One thing that I have noticed about myself since recently becoming a mom is a stronger commitment to living simply, naturally and holistically. With a child, I am fully aware that I am helping to create the world that my child will inherit and I have even more reason now to live a life that is aligned with my core values.
Another thing that I have noticed are the countless ideas that I now have daily on ways to diaper, clothe, feed, raise, play and interact with my child. I look forward to sharing these ideas with you (and learning from your comments and advice) on my upcoming blog: cabinorganic~bellybabechild.
Already Chayton has enriched my life in so many ways and has allowed me to grow in ways that would not be possible without my becoming a parent. I welcome and embrace these changes and strive each day to live fully in the present moment. After all, it’s all we really have.
I had a few personal items to send and wanted to make a simple card to tuck into the letters. Erin stopped by last weekend and as usual, while our minds were engaged with catching up on each other’s lives, our hands were busy crafting. Unfortunately, Erin had to leave in a hurry -finishing her project just in time, and I did not get a final shot of the sweet little barnyard card that she had made! So sadly, it isn’t included in this post.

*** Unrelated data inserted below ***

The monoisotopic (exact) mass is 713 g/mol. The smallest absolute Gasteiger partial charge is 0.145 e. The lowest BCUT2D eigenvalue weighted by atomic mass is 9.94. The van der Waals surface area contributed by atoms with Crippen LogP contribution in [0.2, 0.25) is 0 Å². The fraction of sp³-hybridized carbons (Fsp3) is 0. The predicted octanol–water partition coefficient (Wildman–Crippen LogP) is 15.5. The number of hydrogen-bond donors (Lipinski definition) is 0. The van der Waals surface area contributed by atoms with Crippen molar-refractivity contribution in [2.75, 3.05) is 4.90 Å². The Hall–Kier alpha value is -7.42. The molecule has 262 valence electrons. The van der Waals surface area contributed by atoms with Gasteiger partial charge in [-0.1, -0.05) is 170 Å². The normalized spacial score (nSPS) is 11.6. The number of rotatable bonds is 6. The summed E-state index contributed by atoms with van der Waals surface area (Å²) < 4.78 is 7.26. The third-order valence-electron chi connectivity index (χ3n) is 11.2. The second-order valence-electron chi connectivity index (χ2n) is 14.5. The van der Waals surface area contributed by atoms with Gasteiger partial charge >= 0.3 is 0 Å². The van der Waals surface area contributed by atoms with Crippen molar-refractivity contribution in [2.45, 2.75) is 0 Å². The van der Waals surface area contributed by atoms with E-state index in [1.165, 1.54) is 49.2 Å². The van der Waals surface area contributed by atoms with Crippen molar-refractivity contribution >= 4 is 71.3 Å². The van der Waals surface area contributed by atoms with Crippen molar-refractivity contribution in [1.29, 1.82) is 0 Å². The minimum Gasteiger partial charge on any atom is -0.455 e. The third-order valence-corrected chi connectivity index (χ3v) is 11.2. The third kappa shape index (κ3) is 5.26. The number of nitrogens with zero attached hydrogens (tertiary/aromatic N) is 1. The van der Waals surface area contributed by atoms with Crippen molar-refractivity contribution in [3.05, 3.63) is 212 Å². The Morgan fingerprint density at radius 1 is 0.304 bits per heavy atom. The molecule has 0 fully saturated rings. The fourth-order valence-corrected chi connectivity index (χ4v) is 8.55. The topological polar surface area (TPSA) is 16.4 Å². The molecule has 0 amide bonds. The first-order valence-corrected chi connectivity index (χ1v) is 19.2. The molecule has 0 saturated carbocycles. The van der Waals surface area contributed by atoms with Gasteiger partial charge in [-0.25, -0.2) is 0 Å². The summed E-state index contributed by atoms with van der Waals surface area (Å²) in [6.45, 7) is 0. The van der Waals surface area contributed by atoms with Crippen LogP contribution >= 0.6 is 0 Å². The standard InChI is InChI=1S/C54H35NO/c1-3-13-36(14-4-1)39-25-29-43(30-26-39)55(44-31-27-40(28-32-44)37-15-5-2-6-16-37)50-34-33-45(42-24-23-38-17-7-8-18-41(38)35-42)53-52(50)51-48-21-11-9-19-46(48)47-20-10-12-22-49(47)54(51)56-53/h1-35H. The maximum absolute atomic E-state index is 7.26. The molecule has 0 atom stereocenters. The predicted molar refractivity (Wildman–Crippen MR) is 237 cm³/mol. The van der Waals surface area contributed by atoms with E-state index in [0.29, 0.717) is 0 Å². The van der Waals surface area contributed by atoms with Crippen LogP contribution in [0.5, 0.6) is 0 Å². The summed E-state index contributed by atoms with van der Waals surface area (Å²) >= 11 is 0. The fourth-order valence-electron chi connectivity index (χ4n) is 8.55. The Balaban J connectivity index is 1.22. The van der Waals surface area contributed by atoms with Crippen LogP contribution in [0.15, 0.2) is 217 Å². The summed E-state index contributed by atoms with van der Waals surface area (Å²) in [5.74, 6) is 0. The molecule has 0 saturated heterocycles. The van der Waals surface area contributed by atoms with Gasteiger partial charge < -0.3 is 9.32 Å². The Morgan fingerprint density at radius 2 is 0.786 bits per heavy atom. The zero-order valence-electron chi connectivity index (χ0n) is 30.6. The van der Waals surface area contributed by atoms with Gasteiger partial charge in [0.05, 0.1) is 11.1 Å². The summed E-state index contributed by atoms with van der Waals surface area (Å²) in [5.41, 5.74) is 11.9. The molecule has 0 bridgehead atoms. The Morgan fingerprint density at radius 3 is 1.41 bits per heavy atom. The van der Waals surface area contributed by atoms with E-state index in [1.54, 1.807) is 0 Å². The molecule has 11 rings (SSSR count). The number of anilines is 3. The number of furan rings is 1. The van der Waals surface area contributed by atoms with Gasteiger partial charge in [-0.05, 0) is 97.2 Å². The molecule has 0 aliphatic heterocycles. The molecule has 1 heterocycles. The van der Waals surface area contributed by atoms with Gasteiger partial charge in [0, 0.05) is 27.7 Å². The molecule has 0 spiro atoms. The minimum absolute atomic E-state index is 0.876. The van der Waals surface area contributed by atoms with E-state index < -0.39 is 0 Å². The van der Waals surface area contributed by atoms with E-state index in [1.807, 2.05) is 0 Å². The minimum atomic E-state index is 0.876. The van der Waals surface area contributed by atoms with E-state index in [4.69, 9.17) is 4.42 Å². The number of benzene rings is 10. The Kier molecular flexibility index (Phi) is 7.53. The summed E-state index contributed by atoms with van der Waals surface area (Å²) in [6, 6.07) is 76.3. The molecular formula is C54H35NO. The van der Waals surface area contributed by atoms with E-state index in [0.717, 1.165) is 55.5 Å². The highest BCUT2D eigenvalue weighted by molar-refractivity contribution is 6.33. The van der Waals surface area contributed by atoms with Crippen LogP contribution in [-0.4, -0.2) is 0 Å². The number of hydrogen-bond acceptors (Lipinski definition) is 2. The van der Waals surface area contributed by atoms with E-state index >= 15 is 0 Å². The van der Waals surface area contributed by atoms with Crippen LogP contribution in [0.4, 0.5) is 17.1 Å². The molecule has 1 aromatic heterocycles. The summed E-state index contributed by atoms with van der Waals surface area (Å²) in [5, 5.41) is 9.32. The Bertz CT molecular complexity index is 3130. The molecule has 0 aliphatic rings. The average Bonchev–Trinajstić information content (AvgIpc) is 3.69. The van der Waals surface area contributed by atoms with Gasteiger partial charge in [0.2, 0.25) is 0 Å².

My card, as usual, was super simple. I really love bees and spring makes me think of the earliest wildflowers and the busy bees that play such a vital role in pollenating them. With all of the time I spend outdoors all spring, summer and fall, I always seem to be within a few feet of a bee or two; their industrious buzzing adding to the vibrant soundscape of gentle wind, playful squirrels and birdsong. All of the stamps and paper I used for this project are from Stampin’ Up.
I started with the yellow card, and stamped it with this huge sunflower stamp using an ink that was just slightly darker than the card for a ‘barely there’ effect.
Next, I stamped small squares of white paper (I just eye-balled the size) with Stampin’ Up’s huge French Script stamp in a pale green dye ink. Then stamped the bee over this in black pigment ink. I embossed this with black embossing powder to make it shiny and stand out. Then I backed the white square with green card stock to provide a border and adhered this to the card using thick mounting tape.
The WordPress.com stats helper monkeys prepared a 2012 annual report for this blog.
Here’s an excerpt:
4,329 films were submitted to the 2012 Cannes Film Festival. This blog had 29,000 views in 2012. If each view were a film, this blog would power 7 Film Festivals